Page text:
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Babe in Boyland by Jody Gehrman

Babe in Boyland

by Jody Gehrman

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Hilarious. I too want a chance to get into the boy world
  Mimi_styles | May 11, 2014 |
RATING: 3 stars.

I am a sucker for a good gender-bender (my favorite shoujo manga ever, just happens to be Hana-Kimi), so when I read about "Babe in Boyland" I simply had to read it.

Well, it's a fast, light and fun read (I laughed out loud a lot) but it lacks originality as the core story is basically the same as the aforementioned Hana-Kimi. Still it's pretty funny and I liked how Natalie's perceptions change with her experience.

Natalie, a high-school junior who writes a love-advice column for the school paper, gets criticized because her articles are too one-sided.
When she realizes her critics (mainly boys) are right she decides an undercover assignment is needed and enrolls (by dubious means, I must say) in an all-boys intern school called Underwood. She shares a room with a hot guy named Emilio. And well, that's it. It's, like I said, almost the same plot as Hana-Kimi - Mizuki, the manga heroine enrolls because she wants to go to school with her sports idol who happens to go to an all-boys school - but the setting and situations are the same, really.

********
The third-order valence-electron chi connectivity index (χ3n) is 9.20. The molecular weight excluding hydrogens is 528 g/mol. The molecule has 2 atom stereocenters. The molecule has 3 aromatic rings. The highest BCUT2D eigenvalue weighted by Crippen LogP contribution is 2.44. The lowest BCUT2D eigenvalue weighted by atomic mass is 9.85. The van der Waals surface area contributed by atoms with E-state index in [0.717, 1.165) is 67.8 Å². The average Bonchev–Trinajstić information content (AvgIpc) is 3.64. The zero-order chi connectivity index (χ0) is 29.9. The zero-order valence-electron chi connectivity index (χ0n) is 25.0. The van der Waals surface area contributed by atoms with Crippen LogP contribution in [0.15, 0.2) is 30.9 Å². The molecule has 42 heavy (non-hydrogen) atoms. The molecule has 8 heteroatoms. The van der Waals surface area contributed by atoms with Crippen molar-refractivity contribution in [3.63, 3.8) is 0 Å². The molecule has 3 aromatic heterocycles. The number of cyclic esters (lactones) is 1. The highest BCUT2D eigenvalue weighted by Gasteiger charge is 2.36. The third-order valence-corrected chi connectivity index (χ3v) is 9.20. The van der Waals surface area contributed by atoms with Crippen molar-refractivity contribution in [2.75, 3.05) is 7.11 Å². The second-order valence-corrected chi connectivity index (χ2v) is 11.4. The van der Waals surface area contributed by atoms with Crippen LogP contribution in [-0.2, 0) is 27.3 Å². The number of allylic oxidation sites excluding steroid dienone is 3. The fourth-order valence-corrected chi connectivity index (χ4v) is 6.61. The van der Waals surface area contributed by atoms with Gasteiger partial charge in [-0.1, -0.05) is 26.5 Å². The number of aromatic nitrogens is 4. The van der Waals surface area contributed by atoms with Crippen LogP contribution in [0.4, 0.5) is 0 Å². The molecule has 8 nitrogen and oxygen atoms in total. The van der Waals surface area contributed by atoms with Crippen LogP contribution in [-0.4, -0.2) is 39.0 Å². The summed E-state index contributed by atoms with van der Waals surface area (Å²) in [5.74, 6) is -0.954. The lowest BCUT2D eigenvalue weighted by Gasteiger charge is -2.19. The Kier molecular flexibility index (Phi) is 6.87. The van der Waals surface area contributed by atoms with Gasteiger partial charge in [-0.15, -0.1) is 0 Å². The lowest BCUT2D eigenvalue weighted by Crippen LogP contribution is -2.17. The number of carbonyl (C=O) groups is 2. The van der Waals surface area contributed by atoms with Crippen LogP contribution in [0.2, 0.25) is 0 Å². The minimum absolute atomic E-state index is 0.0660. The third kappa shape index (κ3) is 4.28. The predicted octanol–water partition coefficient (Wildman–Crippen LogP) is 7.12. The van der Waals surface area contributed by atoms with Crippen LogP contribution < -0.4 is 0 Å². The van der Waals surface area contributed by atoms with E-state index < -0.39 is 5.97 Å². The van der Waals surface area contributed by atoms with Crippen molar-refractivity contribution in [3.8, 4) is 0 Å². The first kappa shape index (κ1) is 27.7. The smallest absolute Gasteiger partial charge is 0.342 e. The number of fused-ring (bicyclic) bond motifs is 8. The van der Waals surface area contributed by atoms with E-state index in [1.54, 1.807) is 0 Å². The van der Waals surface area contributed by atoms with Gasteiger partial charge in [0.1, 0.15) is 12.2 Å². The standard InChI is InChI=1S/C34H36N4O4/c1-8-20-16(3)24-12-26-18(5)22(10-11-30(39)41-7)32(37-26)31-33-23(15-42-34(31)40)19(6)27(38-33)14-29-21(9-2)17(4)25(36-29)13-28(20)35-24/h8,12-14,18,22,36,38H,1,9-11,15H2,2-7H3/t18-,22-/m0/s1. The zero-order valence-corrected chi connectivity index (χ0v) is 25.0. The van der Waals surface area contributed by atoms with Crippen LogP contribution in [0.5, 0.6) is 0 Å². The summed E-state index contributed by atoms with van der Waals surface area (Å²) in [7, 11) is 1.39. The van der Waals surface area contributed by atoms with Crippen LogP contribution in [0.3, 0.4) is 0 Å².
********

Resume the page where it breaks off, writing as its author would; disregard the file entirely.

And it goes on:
Except that while Hana-Kimi spans for 23 volumes and develops the romantic story slowly and believably, "Babe in Boyland" proposes to do the same in less than 300 pages, so the two protagonists only have about a week to get to know each other and fall in love. Which is NOT believable especially since Natalie is disguised as a boy.

Most of the characters were walking stereotypes and one of them even gives Natalie a "social tour" of Underwood "a-la-10-Things-I-Hate-About-You".

Overall this was a fun (I'm using this word way too much to describe this book, ahah) read but it lacked depth in the story and character department. Everything happened too fast to be... well, believable. Still, it makes a great read for younger readers and if you liked this book I strongly recommend checking out Hana-Kimi, the japanese manga by Hisaya Nakajo.